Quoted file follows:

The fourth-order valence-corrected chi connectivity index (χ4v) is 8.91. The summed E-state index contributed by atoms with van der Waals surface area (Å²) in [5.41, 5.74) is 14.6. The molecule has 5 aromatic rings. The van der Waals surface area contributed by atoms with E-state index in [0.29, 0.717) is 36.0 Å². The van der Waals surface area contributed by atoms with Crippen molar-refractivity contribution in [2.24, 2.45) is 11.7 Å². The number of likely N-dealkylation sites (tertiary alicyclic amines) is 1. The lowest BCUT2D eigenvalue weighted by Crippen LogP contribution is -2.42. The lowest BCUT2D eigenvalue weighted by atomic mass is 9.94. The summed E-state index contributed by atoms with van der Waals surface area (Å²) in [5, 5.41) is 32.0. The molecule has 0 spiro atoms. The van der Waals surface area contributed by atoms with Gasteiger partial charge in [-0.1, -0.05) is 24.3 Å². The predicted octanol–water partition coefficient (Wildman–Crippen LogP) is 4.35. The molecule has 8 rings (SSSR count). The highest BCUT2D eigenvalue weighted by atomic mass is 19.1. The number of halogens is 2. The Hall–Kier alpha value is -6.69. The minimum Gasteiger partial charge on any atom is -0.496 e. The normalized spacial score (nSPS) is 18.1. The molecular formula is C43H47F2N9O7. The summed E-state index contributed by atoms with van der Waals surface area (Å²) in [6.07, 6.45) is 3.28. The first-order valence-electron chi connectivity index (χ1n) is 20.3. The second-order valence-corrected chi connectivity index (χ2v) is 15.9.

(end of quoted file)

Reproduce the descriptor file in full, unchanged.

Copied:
The fourth-order valence-corrected chi connectivity index (χ4v) is 8.91. The summed E-state index contributed by atoms with van der Waals surface area (Å²) in [5.41, 5.74) is 14.6. The molecule has 5 aromatic rings. The van der Waals surface area contributed by atoms with E-state index in [0.29, 0.717) is 36.0 Å². The van der Waals surface area contributed by atoms with Crippen molar-refractivity contribution in [2.24, 2.45) is 11.7 Å². The number of likely N-dealkylation sites (tertiary alicyclic amines) is 1. The lowest BCUT2D eigenvalue weighted by Crippen LogP contribution is -2.42. The lowest BCUT2D eigenvalue weighted by atomic mass is 9.94. The summed E-state index contributed by atoms with van der Waals surface area (Å²) in [5, 5.41) is 32.0. The molecule has 0 spiro atoms. The van der Waals surface area contributed by atoms with Gasteiger partial charge in [-0.1, -0.05) is 24.3 Å². The predicted octanol–water partition coefficient (Wildman–Crippen LogP) is 4.35. The molecule has 8 rings (SSSR count). The highest BCUT2D eigenvalue weighted by atomic mass is 19.1. The number of halogens is 2. The Hall–Kier alpha value is -6.69. The minimum Gasteiger partial charge on any atom is -0.496 e. The normalized spacial score (nSPS) is 18.1. The molecular formula is C43H47F2N9O7. The summed E-state index contributed by atoms with van der Waals surface area (Å²) in [6.07, 6.45) is 3.28. The first-order valence-electron chi connectivity index (χ1n) is 20.3. The second-order valence-corrected chi connectivity index (χ2v) is 15.9.